I read that you said that Sore is about rebirth, which is really interesting. Could you tell me a bit more about that?

I think that art in general is a really cleansing process. It all relates to what we’re talking about too, reinvention. I feel like this album is totally about rebirth, and within the process of birth there’s lots of gross slime and moaning and screeching and crying. Rebirth just feels like a great way to explain the experience of this album and of making it and hopefully of listening. Each song is from a different time in my life and spawned of like a very specific feeling that I felt was universal at the time.

A lot of my favourite albums are by women who I feel are reinventing themselves in some way, asserting some power over their experience in a cathartic way and I really liked that about your album as well.

Yeah, I feel like women are very good with change. I think my mother told me this actually. Women are so good at adapting to change, they’re so strong. I have aunts in Ireland who have changed their careers many times over, and my mum has had many stages in her life. There’s a lack of fear of change. It’s like, ‘I might suck at this but I’m gonna try it anyway’.  I really think that Dilly Dally is going to embody that and our music videos are different and will continue to change.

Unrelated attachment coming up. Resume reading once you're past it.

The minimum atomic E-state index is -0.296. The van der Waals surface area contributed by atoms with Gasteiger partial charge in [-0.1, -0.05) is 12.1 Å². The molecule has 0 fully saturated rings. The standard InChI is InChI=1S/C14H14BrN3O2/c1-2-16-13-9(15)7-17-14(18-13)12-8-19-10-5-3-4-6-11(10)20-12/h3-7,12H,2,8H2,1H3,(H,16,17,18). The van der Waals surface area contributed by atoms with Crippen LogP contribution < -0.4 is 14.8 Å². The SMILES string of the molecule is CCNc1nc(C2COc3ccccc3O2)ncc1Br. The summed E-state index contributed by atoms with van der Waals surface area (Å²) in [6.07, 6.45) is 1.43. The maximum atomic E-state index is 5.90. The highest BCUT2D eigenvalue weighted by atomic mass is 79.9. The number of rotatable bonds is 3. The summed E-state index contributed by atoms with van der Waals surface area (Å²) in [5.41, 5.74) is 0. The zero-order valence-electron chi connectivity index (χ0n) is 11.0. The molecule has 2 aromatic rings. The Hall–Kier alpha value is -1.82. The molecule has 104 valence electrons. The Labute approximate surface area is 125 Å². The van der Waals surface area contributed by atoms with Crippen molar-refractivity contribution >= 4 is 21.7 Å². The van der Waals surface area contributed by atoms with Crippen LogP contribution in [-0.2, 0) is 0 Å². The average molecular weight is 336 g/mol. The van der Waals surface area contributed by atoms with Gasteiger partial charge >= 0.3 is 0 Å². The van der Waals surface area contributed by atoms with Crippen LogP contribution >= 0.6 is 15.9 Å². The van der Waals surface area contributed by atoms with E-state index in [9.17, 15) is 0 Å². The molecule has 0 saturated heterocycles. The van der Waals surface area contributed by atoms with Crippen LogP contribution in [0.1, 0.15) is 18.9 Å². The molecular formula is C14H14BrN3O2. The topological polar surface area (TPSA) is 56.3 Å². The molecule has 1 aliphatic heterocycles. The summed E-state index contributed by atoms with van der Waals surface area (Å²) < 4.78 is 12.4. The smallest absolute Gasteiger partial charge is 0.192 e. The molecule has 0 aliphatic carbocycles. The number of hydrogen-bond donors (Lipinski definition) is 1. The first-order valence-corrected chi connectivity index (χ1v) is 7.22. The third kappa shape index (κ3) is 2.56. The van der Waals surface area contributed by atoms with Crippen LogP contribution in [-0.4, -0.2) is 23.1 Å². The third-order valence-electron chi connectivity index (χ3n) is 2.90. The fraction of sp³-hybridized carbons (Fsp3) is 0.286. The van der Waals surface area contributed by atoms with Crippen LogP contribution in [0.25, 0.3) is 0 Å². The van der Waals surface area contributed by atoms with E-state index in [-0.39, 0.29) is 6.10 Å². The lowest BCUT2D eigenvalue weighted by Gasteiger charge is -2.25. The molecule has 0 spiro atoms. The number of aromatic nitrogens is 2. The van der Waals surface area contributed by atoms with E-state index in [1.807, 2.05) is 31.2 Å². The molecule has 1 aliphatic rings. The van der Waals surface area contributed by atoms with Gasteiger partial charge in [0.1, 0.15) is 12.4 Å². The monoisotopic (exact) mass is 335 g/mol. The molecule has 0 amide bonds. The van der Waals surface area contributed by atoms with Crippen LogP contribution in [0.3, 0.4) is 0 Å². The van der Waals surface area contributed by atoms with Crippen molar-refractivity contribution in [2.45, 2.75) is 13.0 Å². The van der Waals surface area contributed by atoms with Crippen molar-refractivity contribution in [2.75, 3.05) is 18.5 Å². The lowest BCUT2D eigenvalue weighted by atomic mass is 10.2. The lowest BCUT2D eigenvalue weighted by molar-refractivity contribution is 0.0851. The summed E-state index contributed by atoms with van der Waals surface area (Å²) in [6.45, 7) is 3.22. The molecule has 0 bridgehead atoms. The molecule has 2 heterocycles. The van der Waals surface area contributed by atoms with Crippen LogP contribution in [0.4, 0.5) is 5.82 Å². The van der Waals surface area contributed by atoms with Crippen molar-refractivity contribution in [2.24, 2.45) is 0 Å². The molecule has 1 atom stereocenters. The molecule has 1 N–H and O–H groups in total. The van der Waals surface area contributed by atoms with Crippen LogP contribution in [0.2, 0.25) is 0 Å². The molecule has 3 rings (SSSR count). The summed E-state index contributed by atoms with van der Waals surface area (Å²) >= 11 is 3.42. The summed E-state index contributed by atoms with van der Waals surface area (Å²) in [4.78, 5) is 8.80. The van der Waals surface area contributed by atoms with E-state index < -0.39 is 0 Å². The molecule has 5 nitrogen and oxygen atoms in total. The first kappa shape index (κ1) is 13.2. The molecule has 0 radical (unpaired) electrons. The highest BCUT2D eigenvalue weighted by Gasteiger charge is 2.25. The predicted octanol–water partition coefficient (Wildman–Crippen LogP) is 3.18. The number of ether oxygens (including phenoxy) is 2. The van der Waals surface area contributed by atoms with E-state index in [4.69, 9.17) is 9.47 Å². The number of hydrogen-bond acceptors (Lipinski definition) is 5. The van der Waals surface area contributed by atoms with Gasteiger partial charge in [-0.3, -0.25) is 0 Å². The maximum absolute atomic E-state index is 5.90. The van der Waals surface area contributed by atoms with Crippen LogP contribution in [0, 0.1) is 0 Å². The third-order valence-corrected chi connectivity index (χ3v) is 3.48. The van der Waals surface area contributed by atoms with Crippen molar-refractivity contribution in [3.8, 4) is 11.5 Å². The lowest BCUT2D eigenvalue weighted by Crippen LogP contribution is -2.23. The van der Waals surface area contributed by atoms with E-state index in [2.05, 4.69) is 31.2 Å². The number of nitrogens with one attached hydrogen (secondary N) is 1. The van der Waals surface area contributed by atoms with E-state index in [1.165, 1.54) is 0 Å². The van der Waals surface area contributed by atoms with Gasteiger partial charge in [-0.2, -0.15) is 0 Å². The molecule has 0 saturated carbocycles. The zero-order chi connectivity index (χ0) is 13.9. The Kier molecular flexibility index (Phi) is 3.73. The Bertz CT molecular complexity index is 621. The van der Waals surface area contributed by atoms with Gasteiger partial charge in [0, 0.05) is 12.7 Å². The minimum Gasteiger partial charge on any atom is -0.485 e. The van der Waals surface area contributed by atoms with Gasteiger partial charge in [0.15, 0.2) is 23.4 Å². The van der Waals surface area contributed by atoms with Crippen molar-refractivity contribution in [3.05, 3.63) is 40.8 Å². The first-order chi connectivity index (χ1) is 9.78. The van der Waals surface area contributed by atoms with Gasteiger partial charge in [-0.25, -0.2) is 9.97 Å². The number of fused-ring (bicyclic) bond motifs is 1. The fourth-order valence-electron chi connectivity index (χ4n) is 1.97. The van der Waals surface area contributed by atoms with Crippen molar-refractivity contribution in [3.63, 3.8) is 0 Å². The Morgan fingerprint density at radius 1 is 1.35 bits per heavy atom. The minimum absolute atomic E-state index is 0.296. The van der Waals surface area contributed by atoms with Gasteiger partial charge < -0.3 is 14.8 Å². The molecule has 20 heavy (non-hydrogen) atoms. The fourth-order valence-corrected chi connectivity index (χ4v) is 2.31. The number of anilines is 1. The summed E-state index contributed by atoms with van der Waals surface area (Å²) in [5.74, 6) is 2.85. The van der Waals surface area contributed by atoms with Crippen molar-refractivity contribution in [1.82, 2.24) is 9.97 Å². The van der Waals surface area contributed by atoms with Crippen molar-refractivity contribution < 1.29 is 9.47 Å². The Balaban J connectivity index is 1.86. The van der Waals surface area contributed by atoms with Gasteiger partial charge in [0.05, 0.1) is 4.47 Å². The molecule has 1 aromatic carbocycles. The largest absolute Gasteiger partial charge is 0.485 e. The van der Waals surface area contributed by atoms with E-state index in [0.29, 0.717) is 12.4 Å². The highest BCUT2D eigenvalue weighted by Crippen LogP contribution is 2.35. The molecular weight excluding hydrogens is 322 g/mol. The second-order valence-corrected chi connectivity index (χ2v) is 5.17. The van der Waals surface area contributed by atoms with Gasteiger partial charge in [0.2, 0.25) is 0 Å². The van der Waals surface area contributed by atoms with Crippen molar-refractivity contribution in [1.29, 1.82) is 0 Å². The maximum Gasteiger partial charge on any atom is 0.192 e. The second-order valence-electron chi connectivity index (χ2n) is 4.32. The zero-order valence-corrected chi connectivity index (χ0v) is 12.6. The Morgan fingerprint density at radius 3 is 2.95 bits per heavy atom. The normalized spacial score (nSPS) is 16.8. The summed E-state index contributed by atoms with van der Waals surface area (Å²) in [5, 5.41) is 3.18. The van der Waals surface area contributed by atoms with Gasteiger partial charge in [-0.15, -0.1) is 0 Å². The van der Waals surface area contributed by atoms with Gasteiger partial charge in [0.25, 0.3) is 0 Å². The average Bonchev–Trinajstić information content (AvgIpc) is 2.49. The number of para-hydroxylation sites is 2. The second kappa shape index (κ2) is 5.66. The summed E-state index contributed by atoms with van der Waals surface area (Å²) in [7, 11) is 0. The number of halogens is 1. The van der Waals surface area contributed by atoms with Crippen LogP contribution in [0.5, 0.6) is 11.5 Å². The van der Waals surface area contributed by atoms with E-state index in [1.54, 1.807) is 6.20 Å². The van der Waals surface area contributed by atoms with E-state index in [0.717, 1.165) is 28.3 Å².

I guess your influences change a lot over time.

It changes so much. Sometimes when I tell people what I listened to when I was a kid, it brings everybody’s focus to that, when really you’re just learning what music is at all and you’re finding out who the hell you are and it’s a weird mess of cultural signifiers or points of reference. Where our inspiration comes from now is our super beautiful wild lives, and it’s so connected with so many other artists that are here in Toronto and we’re always going to see one another’s shows, and we see a lot of industrial and drone and noise and grunge and heavier, darker music. And then we’ll do karaoke at night time and sing Celine Dion. And the melding of pop music and then all this dark, experimental stuff is what makes up Dilly Dally. I find that the less I read books, the more universal or the simpler my poetry for Dilly Dally is, the more it’s able to reach people. I think simple art is the best art.


Dilly Dally’s debut album Sore is out on 9th October, available to pre-order here.

Watch Purple Rage here: